Long runs are typically run at an easy, conversational pace because the goal is to increase your aerobic capacity. Most running coaches recommend trying to keep your heart rate around 70% of your maximal heart rate during a long run. 

Most running plans have one long run per week, gradually progressing the distance most weeks, with some weeks stepping back the distance to prevent overtraining.

A man preparing to sprint.

#4: Threshold Workouts

Threshold workouts are designed to improve your lactate threshold or the point at which your body can no longer clear lactate from the muscles as quickly as it is being produced. Beyond this point, you will rapidly fatigue, and your legs feel heavy and tired.

The lactate threshold occurs around 83-88% of your VO2 max, so your threshold run pace would be the pace you are running at 83-88% of your VO2 max according to your lab results or roughly the pace you could hold at max effort for an hour of running. For most runners, threshold run pace is somewhere between 10k-15k race pace.

Threshold workouts involve any work done at threshold effort. For example, you might warm up and then run 4 x 5 minutes at threshold pace with 2 minutes of recovery pace between each interval. Tempo runs are a specific type of threshold run. 

A silhouette of a person running with mountains in the background.

#5: Tempo Runs

Tempo runs are specific threshold workouts that involve maintaining threshold effort (usually run around 10k or half marathon pace) for a sustained 20 minutes or more.

Tempo runs condition the metabolic system to clear metabolic byproducts and waste at the same rate it is being produced to prevent muscular fatigue and discomfort and challenge your mental fortitude to keep going when you are uncomfortable or to “get comfortable being uncomfortable.”

This type of running workout, like threshold runs, also conditions your cardiovascular system to deliver and utilize more oxygen at faster speeds, which is essentially reflected in an improvement in your VO2 max (a measure of your aerobic capacity).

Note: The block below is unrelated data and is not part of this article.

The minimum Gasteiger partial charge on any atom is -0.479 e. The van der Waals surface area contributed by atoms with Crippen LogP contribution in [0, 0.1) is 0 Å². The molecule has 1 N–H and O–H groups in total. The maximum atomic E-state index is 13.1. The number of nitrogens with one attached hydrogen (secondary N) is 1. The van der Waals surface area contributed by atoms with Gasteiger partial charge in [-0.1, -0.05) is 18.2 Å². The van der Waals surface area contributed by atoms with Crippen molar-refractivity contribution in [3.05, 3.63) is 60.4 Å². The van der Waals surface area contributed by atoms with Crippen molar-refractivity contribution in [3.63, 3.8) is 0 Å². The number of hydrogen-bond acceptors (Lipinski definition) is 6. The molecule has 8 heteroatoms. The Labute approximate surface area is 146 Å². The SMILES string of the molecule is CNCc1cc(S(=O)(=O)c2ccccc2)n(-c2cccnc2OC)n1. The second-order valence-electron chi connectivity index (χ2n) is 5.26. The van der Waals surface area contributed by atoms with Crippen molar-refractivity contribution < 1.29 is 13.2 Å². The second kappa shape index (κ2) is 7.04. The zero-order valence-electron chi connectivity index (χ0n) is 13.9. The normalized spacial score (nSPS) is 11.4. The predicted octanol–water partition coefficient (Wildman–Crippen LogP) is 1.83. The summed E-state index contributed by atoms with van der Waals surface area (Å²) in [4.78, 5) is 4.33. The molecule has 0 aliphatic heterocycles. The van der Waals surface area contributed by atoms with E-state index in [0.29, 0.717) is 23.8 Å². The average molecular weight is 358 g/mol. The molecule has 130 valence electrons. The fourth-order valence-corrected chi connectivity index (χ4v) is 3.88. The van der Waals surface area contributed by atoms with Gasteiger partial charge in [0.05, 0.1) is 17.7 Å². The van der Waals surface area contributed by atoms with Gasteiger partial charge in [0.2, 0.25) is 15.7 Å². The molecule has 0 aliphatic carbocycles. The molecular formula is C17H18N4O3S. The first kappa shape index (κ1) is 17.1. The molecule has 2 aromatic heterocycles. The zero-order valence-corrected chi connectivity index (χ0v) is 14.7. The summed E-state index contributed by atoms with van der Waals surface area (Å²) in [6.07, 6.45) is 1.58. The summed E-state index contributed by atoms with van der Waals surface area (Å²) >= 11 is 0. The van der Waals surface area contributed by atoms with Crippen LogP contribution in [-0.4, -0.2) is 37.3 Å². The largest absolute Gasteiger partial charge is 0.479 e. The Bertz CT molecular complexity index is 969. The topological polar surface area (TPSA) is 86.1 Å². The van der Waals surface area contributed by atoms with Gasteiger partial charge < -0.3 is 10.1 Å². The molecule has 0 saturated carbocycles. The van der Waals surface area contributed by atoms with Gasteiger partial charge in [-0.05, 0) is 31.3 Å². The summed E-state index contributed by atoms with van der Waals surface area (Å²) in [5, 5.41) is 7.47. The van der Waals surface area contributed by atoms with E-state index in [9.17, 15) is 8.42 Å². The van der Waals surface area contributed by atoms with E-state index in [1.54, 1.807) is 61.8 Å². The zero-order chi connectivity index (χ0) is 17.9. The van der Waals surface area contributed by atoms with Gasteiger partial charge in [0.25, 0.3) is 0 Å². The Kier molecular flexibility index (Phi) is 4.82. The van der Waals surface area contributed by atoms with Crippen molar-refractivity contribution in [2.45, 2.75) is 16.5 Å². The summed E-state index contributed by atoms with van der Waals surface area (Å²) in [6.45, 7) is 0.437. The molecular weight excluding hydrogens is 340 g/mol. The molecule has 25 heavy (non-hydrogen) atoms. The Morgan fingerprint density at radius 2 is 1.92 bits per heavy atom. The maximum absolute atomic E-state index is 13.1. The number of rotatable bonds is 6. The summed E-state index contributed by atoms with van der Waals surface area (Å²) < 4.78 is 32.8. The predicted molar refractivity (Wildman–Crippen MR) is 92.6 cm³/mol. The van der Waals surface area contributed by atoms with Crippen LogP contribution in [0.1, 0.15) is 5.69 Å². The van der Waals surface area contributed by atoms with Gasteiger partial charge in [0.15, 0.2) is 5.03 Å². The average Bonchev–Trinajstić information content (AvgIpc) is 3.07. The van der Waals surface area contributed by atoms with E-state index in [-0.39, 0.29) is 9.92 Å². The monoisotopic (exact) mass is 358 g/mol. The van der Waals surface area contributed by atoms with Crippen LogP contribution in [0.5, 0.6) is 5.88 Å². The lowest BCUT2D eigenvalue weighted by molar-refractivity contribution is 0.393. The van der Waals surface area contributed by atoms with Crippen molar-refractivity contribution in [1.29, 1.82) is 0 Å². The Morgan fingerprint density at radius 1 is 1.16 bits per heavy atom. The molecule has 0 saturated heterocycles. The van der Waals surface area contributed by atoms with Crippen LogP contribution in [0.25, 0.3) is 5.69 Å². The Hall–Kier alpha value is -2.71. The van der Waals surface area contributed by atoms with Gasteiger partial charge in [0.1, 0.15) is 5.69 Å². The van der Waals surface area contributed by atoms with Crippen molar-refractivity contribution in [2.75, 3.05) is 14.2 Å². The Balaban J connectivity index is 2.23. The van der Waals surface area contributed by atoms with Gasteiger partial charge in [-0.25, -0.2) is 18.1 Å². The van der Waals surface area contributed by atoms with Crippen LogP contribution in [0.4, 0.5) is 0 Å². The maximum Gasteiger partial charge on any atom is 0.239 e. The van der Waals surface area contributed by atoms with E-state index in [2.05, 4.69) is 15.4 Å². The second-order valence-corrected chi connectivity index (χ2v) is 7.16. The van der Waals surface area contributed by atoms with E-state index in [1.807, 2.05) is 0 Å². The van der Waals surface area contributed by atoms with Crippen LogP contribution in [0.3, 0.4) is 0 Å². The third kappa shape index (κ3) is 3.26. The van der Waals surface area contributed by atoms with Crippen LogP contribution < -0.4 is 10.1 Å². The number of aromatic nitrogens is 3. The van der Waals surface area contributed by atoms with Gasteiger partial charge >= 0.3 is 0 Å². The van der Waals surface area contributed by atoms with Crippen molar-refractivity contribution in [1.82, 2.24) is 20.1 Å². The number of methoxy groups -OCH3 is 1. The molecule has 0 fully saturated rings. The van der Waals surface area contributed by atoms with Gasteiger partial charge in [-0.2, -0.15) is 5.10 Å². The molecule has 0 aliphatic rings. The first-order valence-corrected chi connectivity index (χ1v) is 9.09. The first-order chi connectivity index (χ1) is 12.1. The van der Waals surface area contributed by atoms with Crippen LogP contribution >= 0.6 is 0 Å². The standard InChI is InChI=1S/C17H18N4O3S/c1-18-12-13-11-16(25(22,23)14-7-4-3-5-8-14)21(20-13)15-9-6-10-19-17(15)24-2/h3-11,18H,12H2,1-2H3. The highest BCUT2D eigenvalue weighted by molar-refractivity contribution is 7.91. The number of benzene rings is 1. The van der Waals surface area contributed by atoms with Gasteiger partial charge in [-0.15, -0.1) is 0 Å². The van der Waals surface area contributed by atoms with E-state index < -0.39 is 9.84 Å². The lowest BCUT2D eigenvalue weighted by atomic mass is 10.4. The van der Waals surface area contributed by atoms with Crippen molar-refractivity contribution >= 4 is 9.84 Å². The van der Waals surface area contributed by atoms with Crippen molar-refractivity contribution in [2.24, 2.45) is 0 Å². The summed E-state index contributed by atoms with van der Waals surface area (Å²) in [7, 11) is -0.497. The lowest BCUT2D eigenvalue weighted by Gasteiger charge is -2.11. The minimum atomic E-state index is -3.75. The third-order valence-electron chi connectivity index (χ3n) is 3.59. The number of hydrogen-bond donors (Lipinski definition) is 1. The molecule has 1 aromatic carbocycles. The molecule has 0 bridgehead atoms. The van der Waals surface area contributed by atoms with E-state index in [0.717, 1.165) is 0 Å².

In this way, tempo runs improve your running economy because if you can deliver more oxygen to your working muscles while you are running and are simultaneously better able to clear metabolic byproducts made when producing energy without oxygen, you will be able to produce more energy faster with less resultant fatigue.

A woman jogging through a field.

#6: Progression Runs

Progession runs are like base runs, but the goal is to gradually increase the pace and intensity throughout the duration of the run. You might start a five-mile progression run at your comfortable pace. Then, from miles 2-3, you ramp up to half marathon pace. Miles 3-4 are run at 10k pace, and the last mile is run at 5k pace.

Progression runs train your body to pick up the pace, even when you are tired. These types of running workouts also build mental strength and endurance.

#7: Hill Repeats

Hill repeats are sprints run up a hill. Runners may choose a short, steep hill, such as one that can be run in 20-30 seconds, or a longer hill, which might take one to several minutes to summit. The grade of the incline and length of the hill to use is dependent on your race goals.

By running up a steep incline, runners have to fight against the force or resistance of gravity, which makes the hill sprint more challenging than covering the same distance on flat land. 

A woman running up a mountain practicing one of the types of running, hill repeats.